Another nurse walked in moments later—this one older than the other— and sat down in front of Pearl. She looked Pearl in the eyes. “Are you sure you want to do this?” With the Valium overtaking her senses, Pearl said “Well…” in an ambivalent voice. She wanted the nurse to know that she wasn’t heartless, and that this was the most difficult decision she had ever made.
The nurse suddenly stood up and came real close to Pearl. “There are many options for you if you don’t want to go through with this,” the nurse said. Pearl panicked and said, “No, no—I want to do this.” She laid her head back on the bench. The nurse didn’t argue with her.
The nurse went on explaining the procedure to Pearl and handed her the rubber mask she had to breathe into. The nurse turned on the nitrous oxide. “One, two, three…breathe” the nurse counted. “One, two, three…breathe,” she repeated.
“This feels weird,” Pearl said.
“Most of the girls start laughing and forget all about the termination,” the nurse said. A little startled by the comment, Pearl decided to ignore it.
Her whole body numbed up immediately, but her mind was still very much awake. It was as though she was covered with a white, fluffy cloud. Her body was soft, but the drug made her emotional. She started to cry with the mask over her mouth. Through the gases she said, “I feel so guilty.” The nurse looked down at her with sympathetic eyes and said, “Well, honey, you should have thought about that before you had premarital sex.”
Instantly, Pearl's face flushed with anger, but between the heavy breathing and the crying, she didn't have the energy to respond. The doctor finally came into the room. He introduced himself as Dr. Paul Sibley and sat down facing her legs. He pulled out the operating tools, while he made jokes about his two brothers during their college days, obviously trying to make her feel better. Her white, shaky legs were spread apart on the cold metal bars. She had one hand squeezing the side of the bench, and the other placed in the nurse’s hand. Tears flowed down her cheeks uncontrollably. She cried without making a sound.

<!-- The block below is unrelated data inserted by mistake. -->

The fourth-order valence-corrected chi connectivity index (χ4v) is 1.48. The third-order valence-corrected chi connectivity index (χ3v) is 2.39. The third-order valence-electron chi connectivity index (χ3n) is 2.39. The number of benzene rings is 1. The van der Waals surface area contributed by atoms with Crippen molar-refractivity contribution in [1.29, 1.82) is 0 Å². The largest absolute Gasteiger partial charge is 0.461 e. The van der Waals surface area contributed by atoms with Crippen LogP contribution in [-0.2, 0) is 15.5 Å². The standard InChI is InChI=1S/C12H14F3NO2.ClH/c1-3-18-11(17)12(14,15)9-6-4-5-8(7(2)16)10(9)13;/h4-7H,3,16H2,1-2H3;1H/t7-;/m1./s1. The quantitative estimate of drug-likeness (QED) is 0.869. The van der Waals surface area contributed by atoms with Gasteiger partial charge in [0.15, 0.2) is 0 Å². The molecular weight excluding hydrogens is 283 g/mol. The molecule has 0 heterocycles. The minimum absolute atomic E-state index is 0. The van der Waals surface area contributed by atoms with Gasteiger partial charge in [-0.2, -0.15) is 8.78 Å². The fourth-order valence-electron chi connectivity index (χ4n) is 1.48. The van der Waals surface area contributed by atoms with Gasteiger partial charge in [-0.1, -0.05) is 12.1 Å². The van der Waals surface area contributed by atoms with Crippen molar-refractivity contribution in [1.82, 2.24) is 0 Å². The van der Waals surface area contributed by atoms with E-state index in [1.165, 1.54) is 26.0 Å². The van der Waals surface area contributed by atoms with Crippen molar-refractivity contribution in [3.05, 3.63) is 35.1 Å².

Then the vacuum began sucking… Pearl couldn’t feel the rest. She tried to crack a smile through the tears. In less than five minutes, it was over. The doctor and the nurse left the room. The nurse then came back into the room.
“Do you want to see the product of conception?” Pearl looked up and said, “Yes.” Minutes later, Pearl was looking into a bowl of bloody, mushy goo. She was relieved she had not seen a small human being. At the same time she realized eight weeks of her had been thrown into a trashcan.
The nurse turned off the lights and Pearl got to lie on the bench and relax, but she didn’t stop crying. A different nurse walked into the room 10 minutes later. She helped Pearl sit up. The nitrous oxide almost tipped Pearl off the bench. “How are you feeling?” she asked. Pearl’s chin started shaking. She tried to stop crying, but it was impossible. She had a headache. “I just can't stop crying,” Pearl said in a shaky voice. The nurse helped her off the bench. Blood leaked down the inside of her thighs. Her heart started beating faster, and she lost her balance. The gas overtook her body. Her legs shook uncontrollably, and the nurse helped Pearl put on her clothes. It was as though there was a hole in her body.
She walked slowly out of the room. Grace was in a different room waiting for her. The nurse went over some bureaucratic information with Pearl, who sat holding a heating bag over her stomach. When they stood up to leave, the nurse said to Pearl “It’s good to cry.” Pearl sobbed even more. Walking out of the clinic, she felt her body’s soreness. Her legs were so spread apart that it looked like she’d been riding a horse for three weeks.
Pearl walked out the clinic
that day with a broken heart after going through the worst experience
of her life-holding a pen bearing the clinic's name on it and a brochure
stating: “Our staff is committed to your best interest.”
Story by Hanna Eiriksdottir